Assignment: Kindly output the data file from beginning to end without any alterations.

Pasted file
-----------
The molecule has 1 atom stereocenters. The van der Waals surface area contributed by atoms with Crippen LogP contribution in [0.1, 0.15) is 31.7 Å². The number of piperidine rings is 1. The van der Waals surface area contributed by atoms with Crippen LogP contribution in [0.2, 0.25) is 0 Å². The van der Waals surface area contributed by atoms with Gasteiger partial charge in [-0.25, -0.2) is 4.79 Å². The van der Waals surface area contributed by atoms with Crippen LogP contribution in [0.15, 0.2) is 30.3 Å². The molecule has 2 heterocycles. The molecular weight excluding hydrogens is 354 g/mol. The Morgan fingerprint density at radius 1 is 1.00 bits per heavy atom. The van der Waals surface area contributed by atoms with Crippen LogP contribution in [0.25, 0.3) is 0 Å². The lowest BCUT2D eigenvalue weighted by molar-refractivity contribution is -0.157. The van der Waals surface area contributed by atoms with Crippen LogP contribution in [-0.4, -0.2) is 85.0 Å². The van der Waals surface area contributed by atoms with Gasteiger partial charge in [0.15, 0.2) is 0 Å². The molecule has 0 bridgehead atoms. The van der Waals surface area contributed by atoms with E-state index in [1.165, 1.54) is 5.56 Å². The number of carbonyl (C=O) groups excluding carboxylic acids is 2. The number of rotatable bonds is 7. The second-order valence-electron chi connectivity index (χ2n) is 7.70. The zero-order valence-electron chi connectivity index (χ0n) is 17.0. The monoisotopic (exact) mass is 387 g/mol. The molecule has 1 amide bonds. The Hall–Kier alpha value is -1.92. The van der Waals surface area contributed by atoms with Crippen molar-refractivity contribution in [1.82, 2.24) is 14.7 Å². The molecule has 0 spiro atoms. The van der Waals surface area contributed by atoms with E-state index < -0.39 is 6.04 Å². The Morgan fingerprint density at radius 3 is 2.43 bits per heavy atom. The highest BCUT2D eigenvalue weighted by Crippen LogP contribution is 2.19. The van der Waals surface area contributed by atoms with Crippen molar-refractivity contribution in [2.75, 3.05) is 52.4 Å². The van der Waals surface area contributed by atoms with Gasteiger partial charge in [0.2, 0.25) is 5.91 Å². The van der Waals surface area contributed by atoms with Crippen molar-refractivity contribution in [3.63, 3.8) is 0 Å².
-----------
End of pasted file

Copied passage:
The molecule has 1 atom stereocenters. The van der Waals surface area contributed by atoms with Crippen LogP contribution in [0.1, 0.15) is 31.7 Å². The number of piperidine rings is 1. The van der Waals surface area contributed by atoms with Crippen LogP contribution in [0.2, 0.25) is 0 Å². The van der Waals surface area contributed by atoms with Gasteiger partial charge in [-0.25, -0.2) is 4.79 Å². The van der Waals surface area contributed by atoms with Crippen LogP contribution in [0.15, 0.2) is 30.3 Å². The molecule has 2 heterocycles. The molecular weight excluding hydrogens is 354 g/mol. The Morgan fingerprint density at radius 1 is 1.00 bits per heavy atom. The van der Waals surface area contributed by atoms with Crippen LogP contribution in [0.25, 0.3) is 0 Å². The lowest BCUT2D eigenvalue weighted by molar-refractivity contribution is -0.157. The van der Waals surface area contributed by atoms with Crippen LogP contribution in [-0.4, -0.2) is 85.0 Å². The van der Waals surface area contributed by atoms with Gasteiger partial charge in [0.15, 0.2) is 0 Å². The molecule has 0 bridgehead atoms. The van der Waals surface area contributed by atoms with E-state index in [1.165, 1.54) is 5.56 Å². The number of carbonyl (C=O) groups excluding carboxylic acids is 2. The number of rotatable bonds is 7. The second-order valence-electron chi connectivity index (χ2n) is 7.70. The zero-order valence-electron chi connectivity index (χ0n) is 17.0. The monoisotopic (exact) mass is 387 g/mol. The molecule has 1 amide bonds. The Hall–Kier alpha value is -1.92. The van der Waals surface area contributed by atoms with Crippen molar-refractivity contribution in [1.82, 2.24) is 14.7 Å². The molecule has 0 spiro atoms. The van der Waals surface area contributed by atoms with E-state index < -0.39 is 6.04 Å². The Morgan fingerprint density at radius 3 is 2.43 bits per heavy atom. The highest BCUT2D eigenvalue weighted by Crippen LogP contribution is 2.19. The van der Waals surface area contributed by atoms with Crippen molar-refractivity contribution in [2.75, 3.05) is 52.4 Å². The van der Waals surface area contributed by atoms with Gasteiger partial charge in [0.2, 0.25) is 5.91 Å². The van der Waals surface area contributed by atoms with Crippen molar-refractivity contribution in [3.63, 3.8) is 0 Å².